But why does that mean we have to put down another persons success? I don't follow Zoe and I'm not a beauty obsessive but I can appreciate the fact that she has worked tirelessly to build a blog, brand and reputation that millions of people have responded to. She has now pushed herself and branched out into the world of book publishing and although I doubt it will sit next to the works of Dickens' and Wilde, it has demonstrated that she is a powerhouse of a woman, who had a dream and worked hard to achieve it.

The other day Kendall Jenner received an open letter from another model, which has now gone viral, expressing her hate and disgust that the Kardashian was handed her modelling career on a plate while she still struggled to make rent. Now, I'm not the biggest Kardashian fan but are we really going to attack a women because she is successful without struggle? To suggest that despite the flawless ad campaigns and catwalk shows, she has no right to be a model and perhaps that privilege should be taken away from her?

If your skinny do you have no right to be a chef? It all comes down to the fact that for some bizarre reason we just love to hate those with success. I've seen countless bloggers setting up separate twitter accounts in order to keep their blog posts away from their friends for fear of critique. Are we actually living in a world where people can't even trust their friends not to critique or bitch about their work or success, behind their back?

A woman can be a pioneer in science, cure cancer or save a drowning child, but god forbid her hair is frizzy or she's wearing an unflattering dress for us all to sink our claws into. If we begin to hold back for fear of being bitched about then what are we ever going to accomplish? And I always preach that we shouldn't care what other people think, which is an incredibly tricky thing to do, but really I think the problem is with women dishing out this abuse in a shallow, materialistic and unkind way that is depicting our gender.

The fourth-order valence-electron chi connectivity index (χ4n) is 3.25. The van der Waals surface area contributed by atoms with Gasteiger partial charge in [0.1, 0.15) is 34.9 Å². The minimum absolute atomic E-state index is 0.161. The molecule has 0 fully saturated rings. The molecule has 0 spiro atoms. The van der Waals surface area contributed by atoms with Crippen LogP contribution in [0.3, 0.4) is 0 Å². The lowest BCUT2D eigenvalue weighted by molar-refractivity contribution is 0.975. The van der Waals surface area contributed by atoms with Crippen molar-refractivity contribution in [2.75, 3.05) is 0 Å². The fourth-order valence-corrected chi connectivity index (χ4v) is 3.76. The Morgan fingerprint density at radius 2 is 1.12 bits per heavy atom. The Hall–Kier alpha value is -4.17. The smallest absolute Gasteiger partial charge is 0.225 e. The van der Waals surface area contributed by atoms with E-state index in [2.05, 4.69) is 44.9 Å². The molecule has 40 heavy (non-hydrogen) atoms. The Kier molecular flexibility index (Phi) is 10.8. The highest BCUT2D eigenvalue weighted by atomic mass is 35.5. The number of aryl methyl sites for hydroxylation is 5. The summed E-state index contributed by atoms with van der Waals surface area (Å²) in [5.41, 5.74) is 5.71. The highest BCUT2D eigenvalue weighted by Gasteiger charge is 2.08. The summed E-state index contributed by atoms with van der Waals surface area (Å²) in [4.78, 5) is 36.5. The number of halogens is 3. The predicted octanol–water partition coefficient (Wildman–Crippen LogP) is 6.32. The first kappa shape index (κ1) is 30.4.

I can only politely advise the critiquers that if perhaps they spent a little less time pointing out all the reasons why Zoe shouldn't of had a book deal, and a little more time into pursuing their own lives they might one day achieve glorious things.

Whether you're male or female, stop taking the success of others as fuel for your insecurities. Admire them, praise them and let it inspire not swallow you.

Don't think Zoe deserved to have that book published? Then go write a better book. 

You Might Also Like


  1. Beautifully stated!!! I 100% agree.

    1. Thank you! And thanks for taking the time to read xx

  2. Well said Lauren. Sadly this is the type of world we live in. X

    1. Sad but true Janet, hopefully there's still room for change. Thanks for reading xx

  3. This hit me hard. I've been following Zoe since she had less than a million followers, and I've seen her work hard to be where she is now. Regardless of wether we are handed an opportunity or spend years working tirelessly for it, we should never be put down. It's terrible, the way we treat each other. Thank you so much for writing this. I'm going to share it on my blog(only a small following, but this is a message that needs to spread to anyone and everyone). I love how you've ended it. This was one of the best blog posts I have ever read.
    Ariana xx

    1. Thank you for such a positive response Ariana, so lovely to read! And I would love you to share it to your readers, hopefully we can open some more eyes to a bit more positivity! xxx

  4. This post is absolutely amazing & insightful! I really hope this changes in the future and it all starts by recognizing it in ourselves and making sure that we are encouraging to other women.


  5. Yes yes yes yes. 100% agree with all said here. I know I'm guilty of acting out in such ways and it disgusts me. I do try hard not to do it anymore. Women should be supporting each other instead of putting each other down.

  6. I sat reading this nodding, is what you have written a British affliction? We can't support or encourage others who are doing well. Most of the people reading this wrote and blog, is it easy? No way I give up lots to do it, it takes time to take pictures and write good content. Zoe has been doing this since 14 can't we celebrate her doing well rather than wanting to bring her down but as you say if you think you can do better go ahead Lucy

  7. Your point of view is unique and a very good article.

    Check more cheap prom dresses - cadresses.com